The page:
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My Two Cents: "Donner and Blitzen" (Rob Halford and Family)

Judas Priest front man and metal godfather Rob Halford has decided to do a Christmas-themes metal album, Celestial. The single "Donner and Blitzen" can be found, Spotify. It's also available on YouTube.

My two cents: What a treat! The dotted rhythm reminds me a bit of "Redeemer of Souls" and "Lightning Strikes," and the chorus is rhythmically similar to "Judas Rising." The title refers to Donner and Blitzen, Santa's foremost reindeer. The song uses short-but-hefty words like "power," "icon," and "glory" to regale the listener as D&B tear through the sky (much like their namesakes, thunder and lightning). It's a Christmas chant, but one imbued with divine might.

Consider these lyrics (transcribed by ear so there might be mistakes):

For one holy night, their incredible flight 
Arriving on earth, the immaculate power! 
Donner and Blitzen, tear through the sky! 
Raining good fortune, love from on high! 

Lots of dactyls (a stressed syllable followed by an unstressed syllable). The typical Judas Priest scene—of a mighty invader raining down on us earth-dwellers ("Dreamer Deceiver," "Invader," "Starbreaker," "Painkiller," etc)—is well intact. The only difference is the payload. Moreover, if you listen creatively certain words have the potential to sound malign ("one holy" : "unholy" / "raining love" "raining blood").

Halford's vocal style adds to this effect. He brings more of a baritone yaulp than his trademark falsetto, but sounds fine regardless. He belts out verses of numinous power, singing about love and glory as delivered by the stellar vanguards of an annual divinity. The occasion is noted for its momentous qualities: This time of year, when the moment is right—when the daylight fades during a blessed eve, the icons appear... The song sings about faith in an Almighty force that delivers the goods.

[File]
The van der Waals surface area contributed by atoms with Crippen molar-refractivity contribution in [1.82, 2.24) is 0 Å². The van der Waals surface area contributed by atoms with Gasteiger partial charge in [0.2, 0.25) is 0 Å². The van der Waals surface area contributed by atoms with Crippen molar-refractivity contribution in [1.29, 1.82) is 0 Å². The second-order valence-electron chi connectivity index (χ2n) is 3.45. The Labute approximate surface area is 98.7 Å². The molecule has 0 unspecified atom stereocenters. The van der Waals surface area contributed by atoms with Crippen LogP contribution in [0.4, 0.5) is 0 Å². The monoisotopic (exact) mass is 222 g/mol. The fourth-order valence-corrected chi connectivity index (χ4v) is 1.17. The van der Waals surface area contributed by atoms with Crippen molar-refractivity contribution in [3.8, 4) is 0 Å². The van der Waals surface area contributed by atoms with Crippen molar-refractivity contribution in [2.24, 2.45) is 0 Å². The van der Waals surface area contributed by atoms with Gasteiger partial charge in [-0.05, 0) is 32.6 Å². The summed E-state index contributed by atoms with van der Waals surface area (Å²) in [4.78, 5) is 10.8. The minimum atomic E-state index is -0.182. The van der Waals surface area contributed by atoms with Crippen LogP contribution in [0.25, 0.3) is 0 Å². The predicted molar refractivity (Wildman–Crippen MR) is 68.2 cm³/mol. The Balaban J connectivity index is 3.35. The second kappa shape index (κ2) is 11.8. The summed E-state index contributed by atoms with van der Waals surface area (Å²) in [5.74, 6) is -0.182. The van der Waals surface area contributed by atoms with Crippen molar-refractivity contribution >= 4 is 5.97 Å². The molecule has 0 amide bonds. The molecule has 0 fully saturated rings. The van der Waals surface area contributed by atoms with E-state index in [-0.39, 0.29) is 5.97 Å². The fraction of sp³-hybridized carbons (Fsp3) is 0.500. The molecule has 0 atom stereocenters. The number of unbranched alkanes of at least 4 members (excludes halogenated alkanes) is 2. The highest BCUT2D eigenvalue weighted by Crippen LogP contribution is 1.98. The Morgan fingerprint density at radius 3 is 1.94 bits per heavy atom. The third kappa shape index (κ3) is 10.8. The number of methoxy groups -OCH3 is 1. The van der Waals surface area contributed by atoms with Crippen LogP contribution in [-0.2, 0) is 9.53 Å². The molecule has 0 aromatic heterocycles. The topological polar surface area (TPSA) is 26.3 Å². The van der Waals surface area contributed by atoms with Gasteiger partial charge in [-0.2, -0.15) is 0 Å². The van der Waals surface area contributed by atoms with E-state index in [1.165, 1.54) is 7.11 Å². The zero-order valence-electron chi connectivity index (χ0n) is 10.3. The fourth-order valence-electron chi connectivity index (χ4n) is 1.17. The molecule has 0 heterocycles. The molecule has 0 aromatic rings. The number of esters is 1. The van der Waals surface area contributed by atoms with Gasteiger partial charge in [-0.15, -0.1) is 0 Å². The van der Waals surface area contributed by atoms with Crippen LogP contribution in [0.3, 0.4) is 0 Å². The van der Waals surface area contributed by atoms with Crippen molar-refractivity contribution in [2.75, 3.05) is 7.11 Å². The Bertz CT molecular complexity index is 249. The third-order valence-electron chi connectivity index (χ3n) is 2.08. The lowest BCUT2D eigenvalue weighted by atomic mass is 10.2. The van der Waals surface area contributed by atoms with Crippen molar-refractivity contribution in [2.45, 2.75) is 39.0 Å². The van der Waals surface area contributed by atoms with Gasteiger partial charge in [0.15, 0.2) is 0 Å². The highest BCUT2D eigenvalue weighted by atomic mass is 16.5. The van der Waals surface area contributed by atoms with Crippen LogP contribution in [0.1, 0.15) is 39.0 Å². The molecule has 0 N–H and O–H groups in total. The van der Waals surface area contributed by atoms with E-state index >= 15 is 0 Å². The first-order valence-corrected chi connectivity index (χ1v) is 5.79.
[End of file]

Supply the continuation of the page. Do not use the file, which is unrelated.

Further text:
These fellows aren't Judas Priest, but kick just as much ass.

The music around Halford is where the high points are really scored. Composition-wise, this is a single of sorts, and written like one. There's hooks galore: An enchanted bells tolls; stacked double-stops splinter into a memorable staccato refrain; and the twin-guitar solo is backed by a much-welcome ride cymbal. There even seems to be some cowbell in there! The production is tight and impactful (take notes, Metallica, Maiden). The snare is nice and punchy.

However, the guitars are the selling point, roaring like chainsaws during those glorious whole notes. It's great, allowing the listener to revel in their power as Rob tip-toes on high; then, the guitars break into smaller, equally muscular palm muting (to mirror Rob and the chorus). It makes for a fabulous one-two punch the listener can savor despite the brevity of the song.

The bass is a tad quiet; all the same, it is audible, and matches the serviceable drumming note for note. There's a steady snare/hi-hat beat, accented by toms, crashes and china. The expostulation-and-reply of the twin leads is a Priest staple. It's hardly compares to that band's best, but is nowhere near their worst, either. All in all, a gutsy Christmas song that makes me excited for the holidays way ahead of time!


About me: My name is Nick van der Waard and I'm a Gothic ludologist. I primarily write reviews, Gothic analyses, and interviews. Because my main body of work is relatively vast, I've compiled it into a single compendium where I not only list my favorite works, I also summarize them. Check it out, here!

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  1. You're sadly mistaking , Rob high notes screams are NOT falsetto , its full out .


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